Federal drug trial of Kaisa Tai begins today
The federal trial of an American Samoa man, who was arrested in the territory two years ago and taken to Hawaii on a major drug case, is set to begin today at the federal court in Honolulu, where a co-defendant has sought to dismiss the English translation of Samoan telephone conversations used during alleged drug dealings.
The trial of Kaisa Tai, along with his co-defendants who have maintained their innocence, comes following three days of jury selection. Some 600 possible jurors were summoned during the selection process.
Kaisa Tai along with his younger brother Louis were arrested in the territory and taken to Honolulu where they were charged along with several co-defendants, while their older brother, John Tai was arrested in California and extradited to Honolulu.
Louis and John entered separate guilty pleas last year with the prosecutor, but Kaisa opted for trial. Other original co-defendants—including a handful of Samoans— also pled guilty and will be sentenced next year.
Besides Kaisa Tai, the remaining co-defendants beginning their trial today are Fouina C. Toilolo, Aloalii Tootoo, Harry Akana, Daniel Fola, and Walter Dominguez, according to court records.
In court filings, Kaisa’s defense says his client does not intend to call any witnesses during trial, but reserves the right to recall to the stand any government witnesses. Other defendants plan to call witnesses and have already submitted their lists of witnesses to the court, which has also received a witness list from prosecutors.
Prosecutors have stated that it will “take eight trial weeks to complete the presentation of its case in chief, inclusive of cross examination” according to court documents, adding that attorneys for the defendants advised that each defendant will take one day each.
Then last week, Tootoo filed a motion with the court seeking to exclude the government’s evidence of English language translations of recordings in the Samoan language.
Tootoo’s attorney Lynne E. Panagakos pointed out that the government produced in 2011 some 73 discovery CDs/DvDs containing thousands of recordings, many of which are at least in part in Samoan.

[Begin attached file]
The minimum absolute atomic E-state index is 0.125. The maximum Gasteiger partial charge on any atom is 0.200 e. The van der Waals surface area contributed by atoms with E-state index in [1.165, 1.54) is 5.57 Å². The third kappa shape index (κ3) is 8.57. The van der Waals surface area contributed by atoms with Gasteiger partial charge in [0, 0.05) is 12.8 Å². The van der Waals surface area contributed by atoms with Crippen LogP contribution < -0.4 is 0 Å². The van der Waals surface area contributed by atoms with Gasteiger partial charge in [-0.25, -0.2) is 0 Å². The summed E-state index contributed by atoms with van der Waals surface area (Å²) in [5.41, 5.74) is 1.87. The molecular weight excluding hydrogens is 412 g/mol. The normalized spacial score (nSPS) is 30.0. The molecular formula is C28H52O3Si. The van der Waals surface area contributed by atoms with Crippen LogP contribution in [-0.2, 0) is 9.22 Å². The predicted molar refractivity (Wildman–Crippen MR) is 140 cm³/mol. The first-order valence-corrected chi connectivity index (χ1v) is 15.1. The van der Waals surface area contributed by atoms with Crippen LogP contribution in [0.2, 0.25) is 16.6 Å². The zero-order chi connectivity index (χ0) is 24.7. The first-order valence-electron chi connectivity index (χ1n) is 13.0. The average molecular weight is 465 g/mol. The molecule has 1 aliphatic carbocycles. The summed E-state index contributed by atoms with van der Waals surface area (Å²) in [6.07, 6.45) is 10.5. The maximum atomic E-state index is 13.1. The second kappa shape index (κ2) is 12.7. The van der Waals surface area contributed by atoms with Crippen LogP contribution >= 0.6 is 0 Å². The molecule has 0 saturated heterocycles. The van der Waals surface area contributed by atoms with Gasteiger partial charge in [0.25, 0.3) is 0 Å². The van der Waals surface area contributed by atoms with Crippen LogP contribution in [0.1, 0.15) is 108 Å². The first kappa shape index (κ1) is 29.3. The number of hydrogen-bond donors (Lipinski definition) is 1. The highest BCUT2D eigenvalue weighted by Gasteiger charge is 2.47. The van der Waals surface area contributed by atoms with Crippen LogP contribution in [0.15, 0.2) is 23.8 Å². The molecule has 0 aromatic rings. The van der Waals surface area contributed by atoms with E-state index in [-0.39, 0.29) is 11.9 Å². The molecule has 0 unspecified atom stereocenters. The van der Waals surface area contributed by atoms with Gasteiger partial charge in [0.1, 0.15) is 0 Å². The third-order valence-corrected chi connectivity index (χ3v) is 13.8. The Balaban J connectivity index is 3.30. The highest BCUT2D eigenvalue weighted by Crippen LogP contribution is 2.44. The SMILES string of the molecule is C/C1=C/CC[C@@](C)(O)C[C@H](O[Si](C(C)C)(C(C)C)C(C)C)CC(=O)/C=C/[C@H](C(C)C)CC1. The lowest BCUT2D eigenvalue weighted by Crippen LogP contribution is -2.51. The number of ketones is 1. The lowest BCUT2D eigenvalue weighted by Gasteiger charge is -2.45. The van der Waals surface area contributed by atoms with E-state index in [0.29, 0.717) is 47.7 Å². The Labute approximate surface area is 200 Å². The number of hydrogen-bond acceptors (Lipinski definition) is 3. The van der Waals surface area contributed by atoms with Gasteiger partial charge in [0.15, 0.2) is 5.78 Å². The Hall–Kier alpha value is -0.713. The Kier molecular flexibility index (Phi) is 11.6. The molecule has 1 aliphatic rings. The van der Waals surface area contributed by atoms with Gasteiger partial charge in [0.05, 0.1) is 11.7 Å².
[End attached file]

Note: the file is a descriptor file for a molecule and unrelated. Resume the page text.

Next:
Then at a hearing early this month, the government stated that it intends to have a case agent translate the Samoan recordings and introduce transcripts, said Panagakos, adding that her client objects to this move.
According to the defense, translations of recordings in a foreign language must be done by an expert witness and cited a federal court where English language translations were admitted only after the government’s translator was qualified as an expert witness.
Additionally, the government has never disclosed its language expert’s qualifications or a written summary of his/her testimony.
Kaisa later joined in the motion to exclude the English translation of “foreign language recordings”.
On Monday this week, the government responded saying that it had provided to attorneys for all defendants in 2011 the CDs of telephone calls intercepted on two separate wiretaps on cellular telephones subscribed to by Tootoo and Toilolo. Additionally, draft transcripts of the pertinent calls and translations of the Samoan language portions of the calls were given to attorneys.
Prosecutors said Savali Sunia, a Samoan-speaking contractor retained by the Drug Enforcement Administration; by Honolulu Police Officer R. “Pena” Fitisemanu; and by Department of Homeland Security Investigation Special Agent Siave Iafeta, completed translations.
The transcripts identify the translator and show the Samoan language and the English translation, according to the government’s filings, which included Iafeta’s credentials that shows he was born, raised and educated in American Samoa.
Prosecutors argued that Tootoo has been clearly on notice for over two years that the transcripts and translations of recorded conversations were going to play a role in the prosecution, yet the defendant has not ever objected to or challenged one word of the translated transcripts.
Additionally, Iafeta’s credentials qualify him as an expert in the Samoan language according to the Prosecution.
To resolve this issue, the government suggested holding a hearing outside of the jury’s presence or a short delay in the trial to allow all sides to confer and consider whatever changes the defendants propose to the transcripts. No new information is available on the court’s decision on this matter.
Samoa News should point out that there are hundreds of thousands of pages in motions filed by both sides in this case which are public records, but there also certain motions that remain under seal by order of the court.
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